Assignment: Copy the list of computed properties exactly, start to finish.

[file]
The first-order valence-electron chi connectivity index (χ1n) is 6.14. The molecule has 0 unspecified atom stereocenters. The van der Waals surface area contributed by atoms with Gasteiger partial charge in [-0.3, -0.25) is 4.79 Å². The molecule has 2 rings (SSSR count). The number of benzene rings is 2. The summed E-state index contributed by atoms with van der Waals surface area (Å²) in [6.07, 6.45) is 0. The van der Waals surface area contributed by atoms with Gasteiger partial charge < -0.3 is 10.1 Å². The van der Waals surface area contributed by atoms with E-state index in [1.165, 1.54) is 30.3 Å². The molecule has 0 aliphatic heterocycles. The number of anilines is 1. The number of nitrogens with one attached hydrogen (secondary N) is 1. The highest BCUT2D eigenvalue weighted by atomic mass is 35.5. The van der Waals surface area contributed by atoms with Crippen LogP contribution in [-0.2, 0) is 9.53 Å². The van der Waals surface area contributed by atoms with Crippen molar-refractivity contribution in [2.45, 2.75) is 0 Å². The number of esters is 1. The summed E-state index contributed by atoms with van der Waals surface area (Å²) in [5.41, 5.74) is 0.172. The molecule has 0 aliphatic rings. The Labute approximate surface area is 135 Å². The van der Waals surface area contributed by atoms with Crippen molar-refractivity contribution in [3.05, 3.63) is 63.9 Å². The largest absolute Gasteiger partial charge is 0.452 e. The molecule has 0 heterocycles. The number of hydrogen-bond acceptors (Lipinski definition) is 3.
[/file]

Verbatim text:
The first-order valence-electron chi connectivity index (χ1n) is 6.14. The molecule has 0 unspecified atom stereocenters. The van der Waals surface area contributed by atoms with Gasteiger partial charge in [-0.3, -0.25) is 4.79 Å². The molecule has 2 rings (SSSR count). The number of benzene rings is 2. The summed E-state index contributed by atoms with van der Waals surface area (Å²) in [6.07, 6.45) is 0. The van der Waals surface area contributed by atoms with Gasteiger partial charge < -0.3 is 10.1 Å². The van der Waals surface area contributed by atoms with E-state index in [1.165, 1.54) is 30.3 Å². The molecule has 0 aliphatic heterocycles. The number of anilines is 1. The number of nitrogens with one attached hydrogen (secondary N) is 1. The highest BCUT2D eigenvalue weighted by atomic mass is 35.5. The van der Waals surface area contributed by atoms with Crippen LogP contribution in [-0.2, 0) is 9.53 Å². The van der Waals surface area contributed by atoms with Crippen molar-refractivity contribution in [2.45, 2.75) is 0 Å². The number of esters is 1. The summed E-state index contributed by atoms with van der Waals surface area (Å²) in [5.41, 5.74) is 0.172. The molecule has 0 aliphatic rings. The Labute approximate surface area is 135 Å². The van der Waals surface area contributed by atoms with Crippen molar-refractivity contribution in [3.05, 3.63) is 63.9 Å². The largest absolute Gasteiger partial charge is 0.452 e. The molecule has 0 heterocycles. The number of hydrogen-bond acceptors (Lipinski definition) is 3.